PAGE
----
However, it was almost universally ignored by the 'constituency', and now we are where we are.

    So I would propose, alongside any new episcopal provisions, reintroducing GAP so as to fund the smaller, receiving, churches.

  7. John, do you want more fudge on the issue of women bishops, or don't you? In your last post in effect you were complaining that the C of E was refusing to give you the same kind of fudge about women bishops that you got with women priests. But it seems to me that on this issue both sides are refusing to accept any kind of fudge which might be acceptable to all, and even those caught in the middle, except perhaps Rowan for now, are recognising that this time the church has to abandon fudge. Or are you still calling for fudge?

  8. Ed, God did not 'wait for the secular feminist movement..'. He oversees the changes and advances of women over the centuries, and approves them. The holy spirit is our guide..John 14:15. Your notion of a scriptural model of women as 'equal but with different callings' is a curious one,and conveniently a male construct I feel!
    Women can still demonstrably perform the same ecclesiastical functions, from lay reader to Priest, and do so successfully across denominations .Furthermore a 'theologically convincing arguement' should not negate or undermine the clarity of the calling that an individual has as he or she seeks to serve God, in 'the priesthood of all believers'.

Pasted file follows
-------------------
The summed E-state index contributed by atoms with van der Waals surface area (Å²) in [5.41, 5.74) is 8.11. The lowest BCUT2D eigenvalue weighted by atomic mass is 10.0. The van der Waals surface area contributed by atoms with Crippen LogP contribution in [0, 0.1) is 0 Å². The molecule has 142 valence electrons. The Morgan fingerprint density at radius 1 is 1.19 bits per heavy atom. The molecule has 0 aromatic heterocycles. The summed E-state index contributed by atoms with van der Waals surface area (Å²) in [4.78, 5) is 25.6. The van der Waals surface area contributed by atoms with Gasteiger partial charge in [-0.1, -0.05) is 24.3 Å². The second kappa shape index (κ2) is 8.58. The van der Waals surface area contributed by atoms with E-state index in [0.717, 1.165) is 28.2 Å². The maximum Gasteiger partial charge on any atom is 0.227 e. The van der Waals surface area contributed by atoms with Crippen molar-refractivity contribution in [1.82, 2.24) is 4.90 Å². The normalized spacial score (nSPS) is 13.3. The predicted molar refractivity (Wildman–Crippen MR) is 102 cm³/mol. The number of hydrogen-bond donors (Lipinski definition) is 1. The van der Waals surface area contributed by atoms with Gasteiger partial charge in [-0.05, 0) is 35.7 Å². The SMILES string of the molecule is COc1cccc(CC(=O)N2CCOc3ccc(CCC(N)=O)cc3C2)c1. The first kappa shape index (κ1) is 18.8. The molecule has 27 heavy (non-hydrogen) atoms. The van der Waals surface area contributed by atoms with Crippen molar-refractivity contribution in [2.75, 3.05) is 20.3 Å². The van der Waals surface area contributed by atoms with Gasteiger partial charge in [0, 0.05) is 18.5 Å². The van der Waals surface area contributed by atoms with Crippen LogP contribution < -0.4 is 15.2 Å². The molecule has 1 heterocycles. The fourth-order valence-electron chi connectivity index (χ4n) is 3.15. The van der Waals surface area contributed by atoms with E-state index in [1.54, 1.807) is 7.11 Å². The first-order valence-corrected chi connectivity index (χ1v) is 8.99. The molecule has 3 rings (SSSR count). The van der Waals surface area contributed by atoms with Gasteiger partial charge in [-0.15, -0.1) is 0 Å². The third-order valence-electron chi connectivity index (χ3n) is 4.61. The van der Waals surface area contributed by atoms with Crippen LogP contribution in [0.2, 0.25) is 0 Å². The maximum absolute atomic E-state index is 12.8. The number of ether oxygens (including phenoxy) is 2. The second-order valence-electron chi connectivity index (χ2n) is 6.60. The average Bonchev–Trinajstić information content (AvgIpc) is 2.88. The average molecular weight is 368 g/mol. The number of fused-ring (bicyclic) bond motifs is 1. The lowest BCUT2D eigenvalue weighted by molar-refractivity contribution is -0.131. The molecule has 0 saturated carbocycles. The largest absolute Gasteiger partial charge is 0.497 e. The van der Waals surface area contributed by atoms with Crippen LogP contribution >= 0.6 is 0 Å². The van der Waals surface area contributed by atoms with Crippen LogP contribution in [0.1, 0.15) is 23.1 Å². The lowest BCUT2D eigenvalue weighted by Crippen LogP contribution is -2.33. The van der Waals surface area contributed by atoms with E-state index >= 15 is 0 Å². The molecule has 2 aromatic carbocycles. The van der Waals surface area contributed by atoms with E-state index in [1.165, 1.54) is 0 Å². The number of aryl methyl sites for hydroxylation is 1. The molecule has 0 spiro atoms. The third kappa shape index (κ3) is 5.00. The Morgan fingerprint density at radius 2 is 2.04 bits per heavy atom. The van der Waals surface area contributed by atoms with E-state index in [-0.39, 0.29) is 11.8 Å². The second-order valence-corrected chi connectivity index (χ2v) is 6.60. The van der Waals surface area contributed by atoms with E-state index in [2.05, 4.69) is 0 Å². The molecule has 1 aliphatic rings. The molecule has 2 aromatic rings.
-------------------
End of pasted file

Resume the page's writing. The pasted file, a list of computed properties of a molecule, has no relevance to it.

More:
Yours in Christ, Alison

  9. Alison,
    Could you explain how we know which changes and advances of women God approves and which ones He doesn't?

    Bishop Chris

  10. Not really chris, don't have that sort of insight into the divine imaginings(!), but we can know that a church that is happy and flourishes under a women incumbent, is surely bearing fruit, and sanctioned by God..


  11. Good question Bishop Chris. It has worried me that the diminuation of the role of women in the teaching and leadership of the church since the days of Phoebe and Priscilla and co may not have had God's approval and thus for centuries the church may have lacked God's blessing. Occasionally we have seen restorations of those glorious early days when the likes of Teresa and Catherine have appeared and been recognized as doctors of the church. It was amazing in the sixties to find that some feminist women were catching up with the lead shown by apostolic women missionaries of the nineteenth and early twentieth centuries, to say nothing if the leadership models present before then through the Countess of Huntingdon and Catherine Booth. Quite why the C of E took until 1992 to wake up to God's approval fir women in ministry will be the basis for many an evangelical church history research degree in the future!

  12. Peter Kirk, the problem with the Church of England's fudge on women bishops was that (a) it lacked a resolution of the biblical principle in the first step of ordaining women and (b) the fudge was then 'fudged' by, basically, cheating regarding episcopal appointments.

    I would rather have less fudge overall, and will try to watch out for it in what emerges.